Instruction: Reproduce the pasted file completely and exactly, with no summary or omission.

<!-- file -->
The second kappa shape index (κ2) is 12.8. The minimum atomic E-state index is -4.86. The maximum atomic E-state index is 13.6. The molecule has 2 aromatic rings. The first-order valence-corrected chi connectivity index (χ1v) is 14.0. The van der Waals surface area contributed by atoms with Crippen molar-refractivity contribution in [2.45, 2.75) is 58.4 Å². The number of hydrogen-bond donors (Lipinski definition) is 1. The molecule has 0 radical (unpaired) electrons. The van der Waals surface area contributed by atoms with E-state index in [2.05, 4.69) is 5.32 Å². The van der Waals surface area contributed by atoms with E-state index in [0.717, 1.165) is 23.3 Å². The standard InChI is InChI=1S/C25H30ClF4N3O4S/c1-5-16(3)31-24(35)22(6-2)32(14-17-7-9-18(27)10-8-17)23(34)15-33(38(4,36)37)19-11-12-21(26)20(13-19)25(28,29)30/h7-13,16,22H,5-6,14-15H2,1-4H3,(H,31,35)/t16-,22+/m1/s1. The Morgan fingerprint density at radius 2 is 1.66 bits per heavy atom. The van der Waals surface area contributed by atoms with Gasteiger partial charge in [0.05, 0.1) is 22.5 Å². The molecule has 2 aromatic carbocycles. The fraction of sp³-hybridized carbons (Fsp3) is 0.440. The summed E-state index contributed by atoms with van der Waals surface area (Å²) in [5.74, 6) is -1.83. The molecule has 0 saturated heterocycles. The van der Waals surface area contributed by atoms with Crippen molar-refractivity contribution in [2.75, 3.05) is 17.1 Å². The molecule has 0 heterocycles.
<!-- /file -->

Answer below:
The second kappa shape index (κ2) is 12.8. The minimum atomic E-state index is -4.86. The maximum atomic E-state index is 13.6. The molecule has 2 aromatic rings. The first-order valence-corrected chi connectivity index (χ1v) is 14.0. The van der Waals surface area contributed by atoms with Crippen molar-refractivity contribution in [2.45, 2.75) is 58.4 Å². The number of hydrogen-bond donors (Lipinski definition) is 1. The molecule has 0 radical (unpaired) electrons. The van der Waals surface area contributed by atoms with E-state index in [2.05, 4.69) is 5.32 Å². The van der Waals surface area contributed by atoms with E-state index in [0.717, 1.165) is 23.3 Å². The standard InChI is InChI=1S/C25H30ClF4N3O4S/c1-5-16(3)31-24(35)22(6-2)32(14-17-7-9-18(27)10-8-17)23(34)15-33(38(4,36)37)19-11-12-21(26)20(13-19)25(28,29)30/h7-13,16,22H,5-6,14-15H2,1-4H3,(H,31,35)/t16-,22+/m1/s1. The Morgan fingerprint density at radius 2 is 1.66 bits per heavy atom. The van der Waals surface area contributed by atoms with Gasteiger partial charge in [0.05, 0.1) is 22.5 Å². The molecule has 2 aromatic carbocycles. The fraction of sp³-hybridized carbons (Fsp3) is 0.440. The summed E-state index contributed by atoms with van der Waals surface area (Å²) in [5.74, 6) is -1.83. The molecule has 0 saturated heterocycles. The van der Waals surface area contributed by atoms with Crippen molar-refractivity contribution in [2.75, 3.05) is 17.1 Å². The molecule has 0 heterocycles.